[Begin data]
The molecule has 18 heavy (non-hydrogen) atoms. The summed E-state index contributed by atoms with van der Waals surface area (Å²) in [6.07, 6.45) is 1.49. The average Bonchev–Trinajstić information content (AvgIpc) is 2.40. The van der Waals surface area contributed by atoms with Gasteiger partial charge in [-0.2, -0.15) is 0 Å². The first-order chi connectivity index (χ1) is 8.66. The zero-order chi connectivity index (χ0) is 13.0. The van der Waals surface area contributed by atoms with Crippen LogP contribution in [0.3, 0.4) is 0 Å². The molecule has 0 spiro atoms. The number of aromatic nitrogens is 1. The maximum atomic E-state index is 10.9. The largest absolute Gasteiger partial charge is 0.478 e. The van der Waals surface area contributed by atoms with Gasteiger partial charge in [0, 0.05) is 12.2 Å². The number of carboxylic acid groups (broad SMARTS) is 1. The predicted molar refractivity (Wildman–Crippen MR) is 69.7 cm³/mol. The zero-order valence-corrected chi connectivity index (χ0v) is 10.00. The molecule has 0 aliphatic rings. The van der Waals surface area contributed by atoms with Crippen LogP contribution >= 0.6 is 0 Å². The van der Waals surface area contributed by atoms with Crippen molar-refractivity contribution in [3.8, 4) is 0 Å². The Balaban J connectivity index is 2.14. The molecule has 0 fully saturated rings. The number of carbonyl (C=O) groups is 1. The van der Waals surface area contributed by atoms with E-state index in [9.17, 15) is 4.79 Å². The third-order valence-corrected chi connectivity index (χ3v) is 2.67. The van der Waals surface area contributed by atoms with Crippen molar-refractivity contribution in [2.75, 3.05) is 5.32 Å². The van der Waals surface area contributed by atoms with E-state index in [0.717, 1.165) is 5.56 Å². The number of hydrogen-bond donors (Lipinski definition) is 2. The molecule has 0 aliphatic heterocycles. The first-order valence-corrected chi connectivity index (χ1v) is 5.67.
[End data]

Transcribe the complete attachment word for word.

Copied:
The molecule has 18 heavy (non-hydrogen) atoms. The summed E-state index contributed by atoms with van der Waals surface area (Å²) in [6.07, 6.45) is 1.49. The average Bonchev–Trinajstić information content (AvgIpc) is 2.40. The van der Waals surface area contributed by atoms with Gasteiger partial charge in [-0.2, -0.15) is 0 Å². The first-order chi connectivity index (χ1) is 8.66. The zero-order chi connectivity index (χ0) is 13.0. The van der Waals surface area contributed by atoms with Crippen LogP contribution in [0.3, 0.4) is 0 Å². The molecule has 0 spiro atoms. The number of aromatic nitrogens is 1. The maximum atomic E-state index is 10.9. The largest absolute Gasteiger partial charge is 0.478 e. The van der Waals surface area contributed by atoms with Gasteiger partial charge in [0, 0.05) is 12.2 Å². The number of carboxylic acid groups (broad SMARTS) is 1. The predicted molar refractivity (Wildman–Crippen MR) is 69.7 cm³/mol. The zero-order valence-corrected chi connectivity index (χ0v) is 10.00. The molecule has 0 aliphatic rings. The van der Waals surface area contributed by atoms with Crippen LogP contribution >= 0.6 is 0 Å². The van der Waals surface area contributed by atoms with Crippen molar-refractivity contribution in [3.8, 4) is 0 Å². The Balaban J connectivity index is 2.14. The molecule has 0 fully saturated rings. The number of carbonyl (C=O) groups is 1. The van der Waals surface area contributed by atoms with E-state index in [9.17, 15) is 4.79 Å². The third-order valence-corrected chi connectivity index (χ3v) is 2.67. The van der Waals surface area contributed by atoms with Crippen molar-refractivity contribution in [2.75, 3.05) is 5.32 Å². The van der Waals surface area contributed by atoms with E-state index in [0.717, 1.165) is 5.56 Å². The number of hydrogen-bond donors (Lipinski definition) is 2. The molecule has 0 aliphatic heterocycles. The first-order valence-corrected chi connectivity index (χ1v) is 5.67.